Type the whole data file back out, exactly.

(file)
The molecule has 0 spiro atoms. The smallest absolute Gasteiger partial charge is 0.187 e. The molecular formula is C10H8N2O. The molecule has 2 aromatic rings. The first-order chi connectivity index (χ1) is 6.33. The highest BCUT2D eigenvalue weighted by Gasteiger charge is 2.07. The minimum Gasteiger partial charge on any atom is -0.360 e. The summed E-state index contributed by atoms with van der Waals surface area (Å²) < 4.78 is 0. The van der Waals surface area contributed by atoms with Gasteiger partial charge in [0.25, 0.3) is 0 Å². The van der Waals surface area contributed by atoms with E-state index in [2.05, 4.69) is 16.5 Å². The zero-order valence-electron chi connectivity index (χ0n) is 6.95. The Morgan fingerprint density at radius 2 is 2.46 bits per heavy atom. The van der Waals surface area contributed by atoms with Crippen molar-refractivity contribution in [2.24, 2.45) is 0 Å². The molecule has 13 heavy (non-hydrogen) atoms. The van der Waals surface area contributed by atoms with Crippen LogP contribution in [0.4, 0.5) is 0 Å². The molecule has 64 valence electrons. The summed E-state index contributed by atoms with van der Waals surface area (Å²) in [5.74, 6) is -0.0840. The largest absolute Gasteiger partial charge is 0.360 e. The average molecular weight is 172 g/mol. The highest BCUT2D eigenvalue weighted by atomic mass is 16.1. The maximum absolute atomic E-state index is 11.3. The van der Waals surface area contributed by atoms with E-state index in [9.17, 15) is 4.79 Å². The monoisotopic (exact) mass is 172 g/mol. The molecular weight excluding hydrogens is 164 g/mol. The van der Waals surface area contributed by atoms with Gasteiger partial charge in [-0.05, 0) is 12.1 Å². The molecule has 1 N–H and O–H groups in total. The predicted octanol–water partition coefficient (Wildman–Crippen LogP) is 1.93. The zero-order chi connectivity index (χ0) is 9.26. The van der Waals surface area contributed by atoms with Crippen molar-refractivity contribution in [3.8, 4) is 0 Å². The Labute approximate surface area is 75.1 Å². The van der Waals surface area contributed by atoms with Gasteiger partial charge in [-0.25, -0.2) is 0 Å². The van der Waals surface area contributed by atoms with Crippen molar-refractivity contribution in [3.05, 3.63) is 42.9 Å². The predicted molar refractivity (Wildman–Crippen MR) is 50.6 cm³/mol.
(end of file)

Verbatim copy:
The molecule has 0 spiro atoms. The smallest absolute Gasteiger partial charge is 0.187 e. The molecular formula is C10H8N2O. The molecule has 2 aromatic rings. The first-order chi connectivity index (χ1) is 6.33. The highest BCUT2D eigenvalue weighted by Gasteiger charge is 2.07. The minimum Gasteiger partial charge on any atom is -0.360 e. The summed E-state index contributed by atoms with van der Waals surface area (Å²) < 4.78 is 0. The van der Waals surface area contributed by atoms with Gasteiger partial charge in [0.25, 0.3) is 0 Å². The van der Waals surface area contributed by atoms with E-state index in [2.05, 4.69) is 16.5 Å². The zero-order valence-electron chi connectivity index (χ0n) is 6.95. The Morgan fingerprint density at radius 2 is 2.46 bits per heavy atom. The van der Waals surface area contributed by atoms with Crippen molar-refractivity contribution in [2.24, 2.45) is 0 Å². The molecule has 13 heavy (non-hydrogen) atoms. The van der Waals surface area contributed by atoms with Crippen LogP contribution in [0.4, 0.5) is 0 Å². The molecule has 64 valence electrons. The summed E-state index contributed by atoms with van der Waals surface area (Å²) in [5.74, 6) is -0.0840. The largest absolute Gasteiger partial charge is 0.360 e. The average molecular weight is 172 g/mol. The highest BCUT2D eigenvalue weighted by atomic mass is 16.1. The maximum absolute atomic E-state index is 11.3. The van der Waals surface area contributed by atoms with E-state index in [9.17, 15) is 4.79 Å². The monoisotopic (exact) mass is 172 g/mol. The molecular weight excluding hydrogens is 164 g/mol. The van der Waals surface area contributed by atoms with Gasteiger partial charge in [-0.05, 0) is 12.1 Å². The molecule has 1 N–H and O–H groups in total. The predicted octanol–water partition coefficient (Wildman–Crippen LogP) is 1.93. The zero-order chi connectivity index (χ0) is 9.26. The van der Waals surface area contributed by atoms with Crippen molar-refractivity contribution in [3.8, 4) is 0 Å². The Labute approximate surface area is 75.1 Å². The van der Waals surface area contributed by atoms with Gasteiger partial charge in [-0.25, -0.2) is 0 Å². The van der Waals surface area contributed by atoms with Crippen molar-refractivity contribution in [3.05, 3.63) is 42.9 Å². The predicted molar refractivity (Wildman–Crippen MR) is 50.6 cm³/mol.